Some say the word Easter is derived from Eostre (also known as Ostara), an ancient Anglo-Saxon Goddess who symbolized the rebirth of the day at dawn and the rebirth of life in the spring. The arrival of spring was celebrated all over the world long before the religious meaning became associated with Easter as we celebrate it now. The egg, an ancient symbol of new life was used in pagan festivals celebrating spring as a symbol of new life. The spring equinox marks the day when light is equal to darkness and will continue to grow. It’s a period to celebrate renewal, with eggs and hares taking centre stage as symbols for the season. We don’t have to worry about what came first, the chicken or the egg because Easter eggs are of course actually the product of the Easter bunny, a mythical creature who nowadays delivers chocolate eggs to children. However the Easter bunny’s ancestor is the 17th-century folkloric Osterhase, a German egg-laying hare.
Now without wanting to teach my grandmother how to suck eggs from a Christian perspective, Easter eggs are said to represent Jesus’ emergence from the tomb and resurrection. Jesus’ resurrection. The hard shell is the tomb and the baby chick inside is Jesus. Easter egg rolling – a traditional game of rolling eggs down a grassy hill apparently represents the tombstone rolling away to reveal Jesus’ empty tomb. I’ll leave it up to you but I’d like to wish Christians, believers of other faiths and none a very happy Easter – Bunny chocolate egg and all!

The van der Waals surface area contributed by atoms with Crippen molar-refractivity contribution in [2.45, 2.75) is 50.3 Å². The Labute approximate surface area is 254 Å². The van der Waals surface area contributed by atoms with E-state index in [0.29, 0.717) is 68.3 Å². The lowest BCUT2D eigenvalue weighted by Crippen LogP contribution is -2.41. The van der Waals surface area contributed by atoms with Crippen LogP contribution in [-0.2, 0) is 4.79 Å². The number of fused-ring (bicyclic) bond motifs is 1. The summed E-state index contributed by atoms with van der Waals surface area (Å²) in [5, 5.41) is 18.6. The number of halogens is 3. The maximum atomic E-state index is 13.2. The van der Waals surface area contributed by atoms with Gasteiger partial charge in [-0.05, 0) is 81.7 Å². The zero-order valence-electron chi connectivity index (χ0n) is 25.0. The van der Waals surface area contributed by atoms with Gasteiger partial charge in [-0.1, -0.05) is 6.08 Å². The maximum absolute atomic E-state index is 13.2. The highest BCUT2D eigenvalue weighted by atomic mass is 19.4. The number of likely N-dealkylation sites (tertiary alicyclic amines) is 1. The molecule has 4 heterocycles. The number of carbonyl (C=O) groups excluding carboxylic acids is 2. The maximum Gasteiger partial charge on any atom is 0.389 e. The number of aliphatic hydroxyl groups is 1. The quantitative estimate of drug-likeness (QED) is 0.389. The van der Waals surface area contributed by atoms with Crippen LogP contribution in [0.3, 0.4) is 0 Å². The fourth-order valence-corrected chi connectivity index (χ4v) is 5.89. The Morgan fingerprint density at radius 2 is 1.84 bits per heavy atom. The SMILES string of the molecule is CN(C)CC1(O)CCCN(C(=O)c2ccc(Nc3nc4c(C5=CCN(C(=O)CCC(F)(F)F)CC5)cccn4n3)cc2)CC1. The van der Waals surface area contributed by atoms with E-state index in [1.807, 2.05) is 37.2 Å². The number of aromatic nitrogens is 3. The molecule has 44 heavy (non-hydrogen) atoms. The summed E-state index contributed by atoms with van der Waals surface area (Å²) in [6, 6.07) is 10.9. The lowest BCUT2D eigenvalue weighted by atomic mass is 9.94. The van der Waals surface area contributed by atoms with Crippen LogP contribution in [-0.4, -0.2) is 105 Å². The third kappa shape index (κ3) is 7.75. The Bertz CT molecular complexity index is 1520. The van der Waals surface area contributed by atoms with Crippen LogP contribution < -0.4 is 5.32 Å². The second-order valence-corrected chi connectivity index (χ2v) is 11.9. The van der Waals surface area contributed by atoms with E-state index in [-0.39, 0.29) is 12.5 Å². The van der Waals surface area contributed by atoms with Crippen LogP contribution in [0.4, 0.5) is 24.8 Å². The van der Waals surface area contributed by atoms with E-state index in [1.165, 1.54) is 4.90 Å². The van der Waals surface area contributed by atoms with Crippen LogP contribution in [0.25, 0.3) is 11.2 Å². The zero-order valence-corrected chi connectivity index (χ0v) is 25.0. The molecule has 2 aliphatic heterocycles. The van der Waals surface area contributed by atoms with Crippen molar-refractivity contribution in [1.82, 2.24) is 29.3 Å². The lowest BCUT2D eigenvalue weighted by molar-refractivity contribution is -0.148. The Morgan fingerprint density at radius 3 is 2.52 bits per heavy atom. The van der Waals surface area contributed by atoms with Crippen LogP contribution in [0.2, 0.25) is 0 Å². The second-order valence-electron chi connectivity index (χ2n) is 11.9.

In the UK the population are being tempted by the possibility of a relaxation of the lockdown rules whilst across Europe there seems to be a third wave a-coming. The UK and USA seem to have the Covid-19 vaccination program established albeit there’s a long way to go. We have had restrictions to our freedom, in my mind for good reason – it’s not unsurprising that many authoritarian nations have had far fewer deaths per head of population than our western democracies with governments fearful of their public’s response to a perceived lack of liberty. However as has been said – none of us are safe until all of us are safe and vaccinating the whole world will be one of humanities greatest achievements.